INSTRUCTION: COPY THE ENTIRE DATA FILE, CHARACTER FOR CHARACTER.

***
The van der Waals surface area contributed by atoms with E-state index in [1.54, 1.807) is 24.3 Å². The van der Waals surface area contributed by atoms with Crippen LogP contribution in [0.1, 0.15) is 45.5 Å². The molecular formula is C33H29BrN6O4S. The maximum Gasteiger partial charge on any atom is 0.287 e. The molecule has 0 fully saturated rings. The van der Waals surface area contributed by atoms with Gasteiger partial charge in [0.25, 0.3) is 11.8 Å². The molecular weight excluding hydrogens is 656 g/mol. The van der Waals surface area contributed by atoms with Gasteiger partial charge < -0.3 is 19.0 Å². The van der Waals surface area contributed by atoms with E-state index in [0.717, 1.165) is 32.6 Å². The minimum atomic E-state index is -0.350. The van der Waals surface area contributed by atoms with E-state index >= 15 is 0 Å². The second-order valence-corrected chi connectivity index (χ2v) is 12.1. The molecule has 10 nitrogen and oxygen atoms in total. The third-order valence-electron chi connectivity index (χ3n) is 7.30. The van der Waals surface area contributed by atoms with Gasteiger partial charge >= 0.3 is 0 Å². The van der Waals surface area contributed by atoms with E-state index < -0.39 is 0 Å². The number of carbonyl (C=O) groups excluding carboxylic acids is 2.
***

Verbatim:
The van der Waals surface area contributed by atoms with E-state index in [1.54, 1.807) is 24.3 Å². The van der Waals surface area contributed by atoms with Crippen LogP contribution in [0.1, 0.15) is 45.5 Å². The molecular formula is C33H29BrN6O4S. The maximum Gasteiger partial charge on any atom is 0.287 e. The molecule has 0 fully saturated rings. The van der Waals surface area contributed by atoms with Gasteiger partial charge in [0.25, 0.3) is 11.8 Å². The molecular weight excluding hydrogens is 656 g/mol. The van der Waals surface area contributed by atoms with Gasteiger partial charge < -0.3 is 19.0 Å². The van der Waals surface area contributed by atoms with E-state index in [0.717, 1.165) is 32.6 Å². The minimum atomic E-state index is -0.350. The van der Waals surface area contributed by atoms with E-state index >= 15 is 0 Å². The second-order valence-corrected chi connectivity index (χ2v) is 12.1. The molecule has 10 nitrogen and oxygen atoms in total. The third-order valence-electron chi connectivity index (χ3n) is 7.30. The van der Waals surface area contributed by atoms with Gasteiger partial charge >= 0.3 is 0 Å². The van der Waals surface area contributed by atoms with E-state index < -0.39 is 0 Å². The number of carbonyl (C=O) groups excluding carboxylic acids is 2.